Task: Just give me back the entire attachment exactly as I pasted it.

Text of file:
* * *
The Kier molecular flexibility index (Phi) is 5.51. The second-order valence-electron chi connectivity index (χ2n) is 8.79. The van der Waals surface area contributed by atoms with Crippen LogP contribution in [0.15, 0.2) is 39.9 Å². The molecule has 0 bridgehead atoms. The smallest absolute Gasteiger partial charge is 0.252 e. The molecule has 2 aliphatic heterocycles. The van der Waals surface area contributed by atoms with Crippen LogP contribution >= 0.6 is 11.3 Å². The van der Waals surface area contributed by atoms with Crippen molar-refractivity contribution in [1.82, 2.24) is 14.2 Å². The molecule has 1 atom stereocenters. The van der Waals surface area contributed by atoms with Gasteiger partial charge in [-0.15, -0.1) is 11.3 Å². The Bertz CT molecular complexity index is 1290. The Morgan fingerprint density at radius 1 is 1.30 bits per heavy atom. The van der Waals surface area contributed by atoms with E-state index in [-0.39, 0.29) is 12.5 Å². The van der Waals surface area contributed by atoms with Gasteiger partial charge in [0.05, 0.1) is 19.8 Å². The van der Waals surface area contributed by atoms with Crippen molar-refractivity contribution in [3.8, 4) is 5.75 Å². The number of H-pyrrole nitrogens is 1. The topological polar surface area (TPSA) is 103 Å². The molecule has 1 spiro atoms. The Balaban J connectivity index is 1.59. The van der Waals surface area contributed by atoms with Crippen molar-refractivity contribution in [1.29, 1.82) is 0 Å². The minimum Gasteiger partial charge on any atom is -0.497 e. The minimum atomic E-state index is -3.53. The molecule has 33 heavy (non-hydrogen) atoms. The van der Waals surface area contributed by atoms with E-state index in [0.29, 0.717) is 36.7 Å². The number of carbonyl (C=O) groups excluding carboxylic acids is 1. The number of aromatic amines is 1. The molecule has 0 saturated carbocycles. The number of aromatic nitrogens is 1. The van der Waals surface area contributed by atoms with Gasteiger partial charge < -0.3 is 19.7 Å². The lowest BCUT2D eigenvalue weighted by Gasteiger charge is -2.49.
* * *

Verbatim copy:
The Kier molecular flexibility index (Phi) is 5.51. The second-order valence-electron chi connectivity index (χ2n) is 8.79. The van der Waals surface area contributed by atoms with Crippen LogP contribution in [0.15, 0.2) is 39.9 Å². The molecule has 0 bridgehead atoms. The smallest absolute Gasteiger partial charge is 0.252 e. The molecule has 2 aliphatic heterocycles. The van der Waals surface area contributed by atoms with Crippen LogP contribution >= 0.6 is 11.3 Å². The van der Waals surface area contributed by atoms with Crippen molar-refractivity contribution in [1.82, 2.24) is 14.2 Å². The molecule has 1 atom stereocenters. The van der Waals surface area contributed by atoms with Gasteiger partial charge in [-0.15, -0.1) is 11.3 Å². The Bertz CT molecular complexity index is 1290. The Morgan fingerprint density at radius 1 is 1.30 bits per heavy atom. The van der Waals surface area contributed by atoms with E-state index in [-0.39, 0.29) is 12.5 Å². The van der Waals surface area contributed by atoms with Gasteiger partial charge in [0.05, 0.1) is 19.8 Å². The van der Waals surface area contributed by atoms with Crippen molar-refractivity contribution in [3.8, 4) is 5.75 Å². The number of H-pyrrole nitrogens is 1. The topological polar surface area (TPSA) is 103 Å². The molecule has 1 spiro atoms. The Balaban J connectivity index is 1.59. The van der Waals surface area contributed by atoms with Crippen molar-refractivity contribution in [1.29, 1.82) is 0 Å². The minimum Gasteiger partial charge on any atom is -0.497 e. The minimum atomic E-state index is -3.53. The molecule has 33 heavy (non-hydrogen) atoms. The van der Waals surface area contributed by atoms with E-state index in [0.29, 0.717) is 36.7 Å². The number of carbonyl (C=O) groups excluding carboxylic acids is 1. The number of aromatic amines is 1. The molecule has 0 saturated carbocycles. The number of aromatic nitrogens is 1. The van der Waals surface area contributed by atoms with Gasteiger partial charge < -0.3 is 19.7 Å². The lowest BCUT2D eigenvalue weighted by Gasteiger charge is -2.49.